One of the most frequent questions I get asked as a speaker and from my executive speaking coaching clients is what formula do I use to draft a speech. Now it may seem I am giving away the holy grail of my work but this is the simple formula I use:

1. BACKGROUND:
Topic: What is the specific area they are looking to hear about. Effective Communication? Leadership? Presentation Skills? Storytelling? Career Development?

Audience: Who am I speaking to and what are the top three things the buyer is looking for from me?
Are there any sensitive issues that I should avoid?
What background data can I/do I have on the organisation to make this more personal?

Stage: Am I sharing the stage with other speakers and if so how can I compliment them in my presentation.

2. DESIGN:

I craft my speeches using three core movements, a bit like a film or a play.

ACT ONE:
The Intro
I usually like to start with a story. Something that will emotionally engage the audience and hook them in. Something not too distant from the experiences of the intended audience.

Sometimes it may include some humour, or facts and statistics relevant to that industry, organisation or individuals in the organisation. This is a critical part for me to get right as I will win or lose most of my audience at this part. It is probably the most tested and rewritten part of any speech I draft.

ACT TWO:

Scene 1 – The Pain. I like to have a key point which set the scene for the presentation.
Often times this focuses on some kind of pain that the organisation is facing.
Change. New Leadership. Lack of Clarity. Falling market share.
I use this opportunity to build at least 3 key points to emphasise the pain and what the

Scene 2 – The Solution. The narrative arc in this section starts to look at the solutions to address this problem. The what-ifs and the tangible ways of being able to address the pain. This is focused on how problems can be solved and again will pull on data, stories and a possible reference back to the opening. Again no more than about 3 key points or solutions to the problems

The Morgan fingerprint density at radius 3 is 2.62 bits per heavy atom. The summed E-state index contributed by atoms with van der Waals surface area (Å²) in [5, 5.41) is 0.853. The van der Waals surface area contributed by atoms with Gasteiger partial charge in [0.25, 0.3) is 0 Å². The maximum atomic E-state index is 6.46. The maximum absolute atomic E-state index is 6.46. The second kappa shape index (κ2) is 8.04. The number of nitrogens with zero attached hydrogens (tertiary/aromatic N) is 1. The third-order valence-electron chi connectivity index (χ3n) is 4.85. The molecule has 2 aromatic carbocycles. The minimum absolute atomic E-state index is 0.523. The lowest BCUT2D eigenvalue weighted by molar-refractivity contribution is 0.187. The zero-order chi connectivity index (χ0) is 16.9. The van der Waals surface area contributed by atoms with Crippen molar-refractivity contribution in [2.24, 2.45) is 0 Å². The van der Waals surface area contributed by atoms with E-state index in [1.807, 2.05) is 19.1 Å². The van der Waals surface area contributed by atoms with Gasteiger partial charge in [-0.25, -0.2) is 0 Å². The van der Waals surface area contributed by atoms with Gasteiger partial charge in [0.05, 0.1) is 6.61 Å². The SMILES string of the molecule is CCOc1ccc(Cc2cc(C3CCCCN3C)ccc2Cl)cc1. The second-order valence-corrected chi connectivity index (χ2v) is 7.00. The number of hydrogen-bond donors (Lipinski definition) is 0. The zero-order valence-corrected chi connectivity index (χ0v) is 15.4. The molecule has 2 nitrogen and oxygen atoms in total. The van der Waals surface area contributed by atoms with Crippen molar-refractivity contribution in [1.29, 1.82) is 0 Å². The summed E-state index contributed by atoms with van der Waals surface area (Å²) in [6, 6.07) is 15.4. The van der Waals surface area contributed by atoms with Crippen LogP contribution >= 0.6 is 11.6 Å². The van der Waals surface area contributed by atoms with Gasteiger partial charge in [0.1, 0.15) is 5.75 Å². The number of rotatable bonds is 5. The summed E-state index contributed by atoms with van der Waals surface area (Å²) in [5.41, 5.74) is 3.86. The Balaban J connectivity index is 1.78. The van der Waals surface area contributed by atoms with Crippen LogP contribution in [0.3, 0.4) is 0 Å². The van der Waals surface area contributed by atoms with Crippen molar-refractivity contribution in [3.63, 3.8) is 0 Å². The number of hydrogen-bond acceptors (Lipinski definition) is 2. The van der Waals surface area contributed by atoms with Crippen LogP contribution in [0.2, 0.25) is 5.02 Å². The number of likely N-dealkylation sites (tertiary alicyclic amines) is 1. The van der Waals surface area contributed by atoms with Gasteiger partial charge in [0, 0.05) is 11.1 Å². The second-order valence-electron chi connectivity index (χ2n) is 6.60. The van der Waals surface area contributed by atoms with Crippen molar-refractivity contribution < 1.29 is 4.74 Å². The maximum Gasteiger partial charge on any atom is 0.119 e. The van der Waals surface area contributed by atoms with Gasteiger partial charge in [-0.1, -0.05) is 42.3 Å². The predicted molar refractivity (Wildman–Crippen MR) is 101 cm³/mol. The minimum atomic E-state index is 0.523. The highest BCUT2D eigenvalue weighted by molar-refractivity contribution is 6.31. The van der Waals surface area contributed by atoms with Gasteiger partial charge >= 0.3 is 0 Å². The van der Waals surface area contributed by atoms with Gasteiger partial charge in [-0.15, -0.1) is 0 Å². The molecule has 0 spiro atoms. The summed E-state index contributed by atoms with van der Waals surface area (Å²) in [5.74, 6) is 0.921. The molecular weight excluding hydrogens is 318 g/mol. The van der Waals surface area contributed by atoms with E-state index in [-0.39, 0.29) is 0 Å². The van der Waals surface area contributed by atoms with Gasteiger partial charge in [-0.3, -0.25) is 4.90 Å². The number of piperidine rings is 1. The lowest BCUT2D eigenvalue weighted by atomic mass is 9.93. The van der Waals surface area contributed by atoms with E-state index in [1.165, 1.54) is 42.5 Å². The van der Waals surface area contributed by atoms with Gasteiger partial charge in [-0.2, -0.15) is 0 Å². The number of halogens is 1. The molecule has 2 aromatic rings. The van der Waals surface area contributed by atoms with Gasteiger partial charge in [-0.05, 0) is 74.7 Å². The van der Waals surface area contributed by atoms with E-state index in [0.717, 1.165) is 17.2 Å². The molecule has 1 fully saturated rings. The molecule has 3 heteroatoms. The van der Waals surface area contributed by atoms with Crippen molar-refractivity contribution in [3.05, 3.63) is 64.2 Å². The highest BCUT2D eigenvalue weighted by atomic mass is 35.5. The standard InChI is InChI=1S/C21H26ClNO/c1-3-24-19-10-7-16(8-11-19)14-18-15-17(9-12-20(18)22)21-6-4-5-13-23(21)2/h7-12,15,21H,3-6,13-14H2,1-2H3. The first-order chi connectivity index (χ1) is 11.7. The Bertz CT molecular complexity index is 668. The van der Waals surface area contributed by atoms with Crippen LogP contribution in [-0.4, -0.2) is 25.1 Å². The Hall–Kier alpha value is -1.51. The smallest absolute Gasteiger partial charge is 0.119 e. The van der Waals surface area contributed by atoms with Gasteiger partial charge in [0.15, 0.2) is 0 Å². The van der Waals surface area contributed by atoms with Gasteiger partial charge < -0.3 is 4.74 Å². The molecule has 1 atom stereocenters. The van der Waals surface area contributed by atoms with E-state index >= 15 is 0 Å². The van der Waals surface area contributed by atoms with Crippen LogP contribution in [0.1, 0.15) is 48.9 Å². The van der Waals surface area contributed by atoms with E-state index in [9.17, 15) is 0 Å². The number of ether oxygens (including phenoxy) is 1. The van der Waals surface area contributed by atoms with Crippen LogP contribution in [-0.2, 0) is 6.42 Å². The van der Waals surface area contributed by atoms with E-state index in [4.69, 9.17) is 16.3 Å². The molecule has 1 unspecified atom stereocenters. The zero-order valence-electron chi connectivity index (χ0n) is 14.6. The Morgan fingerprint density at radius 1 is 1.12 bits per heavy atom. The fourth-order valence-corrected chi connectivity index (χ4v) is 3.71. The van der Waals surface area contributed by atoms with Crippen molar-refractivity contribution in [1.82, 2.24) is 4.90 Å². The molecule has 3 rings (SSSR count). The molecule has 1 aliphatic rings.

Scene 3 – The Challenge. We know the pain. We know the solutions, now what are we going to do about it? What happens if solutions aren’t taken? How does one cope and what are the strategies that can realistically be put into place. This is where I want to make my audience uncomfortable. Stretched, but with a means or toolkit to be able to deal with this discomfort.

ACT THREE

Call to Action. This is about getting my audience to do take action.
Now that the core theory has been given, the final part of my speech focuses on specific language to close the deal. It’s a place where I want the audience to think OK let me leave here and take massive action.

3. PRACTICE AND REVIEW
As it says. I practice the speech, change language where necessary and review
Sometimes right up until a few hours before the final delivery.
Always keeping it fresh.

Of course the model for designing and delivering a great speech is a lot deeper than this summary. I have left out the core elements of platform skills, use of visuals, scatoma, rapport building, rhetoric, storytelling and embedded commands that will beef up the speech and bring it alive but these are my basics for drafting.

Feel free to use them or share them.
Let me know how it works for you.

Presentations are just theatre!

DramaI was in conversation with my eldest daughter the other day. Being the child of shall we say, parents who have never had real issues with shyness, we were waxing lyrical on what really brings out confidence in people. After a rather enlightening conversation, where she actually schooled me on some lost forgotten drama techniques it got me really thinking about how underrated drama is as part of formal education